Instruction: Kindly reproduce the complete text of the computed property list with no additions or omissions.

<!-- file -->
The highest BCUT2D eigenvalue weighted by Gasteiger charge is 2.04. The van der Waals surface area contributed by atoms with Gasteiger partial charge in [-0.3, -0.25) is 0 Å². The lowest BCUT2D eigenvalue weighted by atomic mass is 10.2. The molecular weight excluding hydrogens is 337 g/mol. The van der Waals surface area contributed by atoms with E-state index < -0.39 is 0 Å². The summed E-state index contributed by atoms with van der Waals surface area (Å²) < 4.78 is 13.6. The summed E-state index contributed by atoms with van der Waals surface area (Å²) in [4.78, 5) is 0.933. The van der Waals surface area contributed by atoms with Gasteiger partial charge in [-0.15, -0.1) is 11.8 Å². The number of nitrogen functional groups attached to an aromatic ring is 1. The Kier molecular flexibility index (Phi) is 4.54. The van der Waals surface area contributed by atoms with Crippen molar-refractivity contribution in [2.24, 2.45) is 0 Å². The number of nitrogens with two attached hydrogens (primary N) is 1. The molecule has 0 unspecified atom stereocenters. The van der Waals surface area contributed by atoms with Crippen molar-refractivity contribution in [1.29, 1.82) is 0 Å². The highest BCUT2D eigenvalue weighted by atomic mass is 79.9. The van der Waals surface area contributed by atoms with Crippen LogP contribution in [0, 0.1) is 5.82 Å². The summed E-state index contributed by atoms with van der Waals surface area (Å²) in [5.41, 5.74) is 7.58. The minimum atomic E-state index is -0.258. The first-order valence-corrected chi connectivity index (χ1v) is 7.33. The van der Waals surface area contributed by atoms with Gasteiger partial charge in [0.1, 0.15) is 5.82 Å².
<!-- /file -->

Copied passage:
The highest BCUT2D eigenvalue weighted by Gasteiger charge is 2.04. The van der Waals surface area contributed by atoms with Gasteiger partial charge in [-0.3, -0.25) is 0 Å². The lowest BCUT2D eigenvalue weighted by atomic mass is 10.2. The molecular weight excluding hydrogens is 337 g/mol. The van der Waals surface area contributed by atoms with E-state index < -0.39 is 0 Å². The summed E-state index contributed by atoms with van der Waals surface area (Å²) < 4.78 is 13.6. The summed E-state index contributed by atoms with van der Waals surface area (Å²) in [4.78, 5) is 0.933. The van der Waals surface area contributed by atoms with Gasteiger partial charge in [-0.15, -0.1) is 11.8 Å². The number of nitrogen functional groups attached to an aromatic ring is 1. The Kier molecular flexibility index (Phi) is 4.54. The van der Waals surface area contributed by atoms with Crippen molar-refractivity contribution in [2.24, 2.45) is 0 Å². The number of nitrogens with two attached hydrogens (primary N) is 1. The molecule has 0 unspecified atom stereocenters. The van der Waals surface area contributed by atoms with Crippen molar-refractivity contribution in [1.29, 1.82) is 0 Å². The highest BCUT2D eigenvalue weighted by atomic mass is 79.9. The van der Waals surface area contributed by atoms with Crippen LogP contribution in [0, 0.1) is 5.82 Å². The summed E-state index contributed by atoms with van der Waals surface area (Å²) in [5.41, 5.74) is 7.58. The minimum atomic E-state index is -0.258. The first-order valence-corrected chi connectivity index (χ1v) is 7.33. The van der Waals surface area contributed by atoms with Gasteiger partial charge in [0.1, 0.15) is 5.82 Å².